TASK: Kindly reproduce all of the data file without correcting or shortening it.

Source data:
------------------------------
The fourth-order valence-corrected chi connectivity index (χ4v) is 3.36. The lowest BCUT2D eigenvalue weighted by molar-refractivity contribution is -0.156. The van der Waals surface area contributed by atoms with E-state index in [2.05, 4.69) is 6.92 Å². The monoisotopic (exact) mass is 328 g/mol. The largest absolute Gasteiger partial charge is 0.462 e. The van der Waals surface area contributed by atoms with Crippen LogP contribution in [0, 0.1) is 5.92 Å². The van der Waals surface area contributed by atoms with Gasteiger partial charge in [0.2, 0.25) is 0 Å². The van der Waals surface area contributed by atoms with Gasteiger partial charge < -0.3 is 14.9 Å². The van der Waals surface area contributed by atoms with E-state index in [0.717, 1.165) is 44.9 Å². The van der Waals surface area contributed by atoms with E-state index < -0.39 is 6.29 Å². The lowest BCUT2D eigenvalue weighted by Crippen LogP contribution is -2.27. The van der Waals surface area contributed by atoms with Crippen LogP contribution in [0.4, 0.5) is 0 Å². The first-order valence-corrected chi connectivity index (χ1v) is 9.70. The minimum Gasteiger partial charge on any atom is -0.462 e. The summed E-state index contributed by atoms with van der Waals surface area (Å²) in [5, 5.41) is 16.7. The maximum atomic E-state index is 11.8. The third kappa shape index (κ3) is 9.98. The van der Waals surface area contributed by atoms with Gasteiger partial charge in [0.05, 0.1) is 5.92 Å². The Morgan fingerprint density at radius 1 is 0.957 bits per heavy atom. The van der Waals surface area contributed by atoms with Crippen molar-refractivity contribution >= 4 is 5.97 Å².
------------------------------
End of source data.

The fourth-order valence-corrected chi connectivity index (χ4v) is 3.36. The lowest BCUT2D eigenvalue weighted by molar-refractivity contribution is -0.156. The van der Waals surface area contributed by atoms with E-state index in [2.05, 4.69) is 6.92 Å². The monoisotopic (exact) mass is 328 g/mol. The largest absolute Gasteiger partial charge is 0.462 e. The van der Waals surface area contributed by atoms with Crippen LogP contribution in [0, 0.1) is 5.92 Å². The van der Waals surface area contributed by atoms with Gasteiger partial charge in [0.2, 0.25) is 0 Å². The van der Waals surface area contributed by atoms with Gasteiger partial charge < -0.3 is 14.9 Å². The van der Waals surface area contributed by atoms with E-state index in [0.717, 1.165) is 44.9 Å². The van der Waals surface area contributed by atoms with E-state index < -0.39 is 6.29 Å². The lowest BCUT2D eigenvalue weighted by Crippen LogP contribution is -2.27. The van der Waals surface area contributed by atoms with Crippen LogP contribution in [0.4, 0.5) is 0 Å². The first-order valence-corrected chi connectivity index (χ1v) is 9.70. The minimum Gasteiger partial charge on any atom is -0.462 e. The summed E-state index contributed by atoms with van der Waals surface area (Å²) in [5, 5.41) is 16.7. The maximum atomic E-state index is 11.8. The third kappa shape index (κ3) is 9.98. The van der Waals surface area contributed by atoms with Gasteiger partial charge in [0.05, 0.1) is 5.92 Å². The Morgan fingerprint density at radius 1 is 0.957 bits per heavy atom. The van der Waals surface area contributed by atoms with Crippen molar-refractivity contribution >= 4 is 5.97 Å².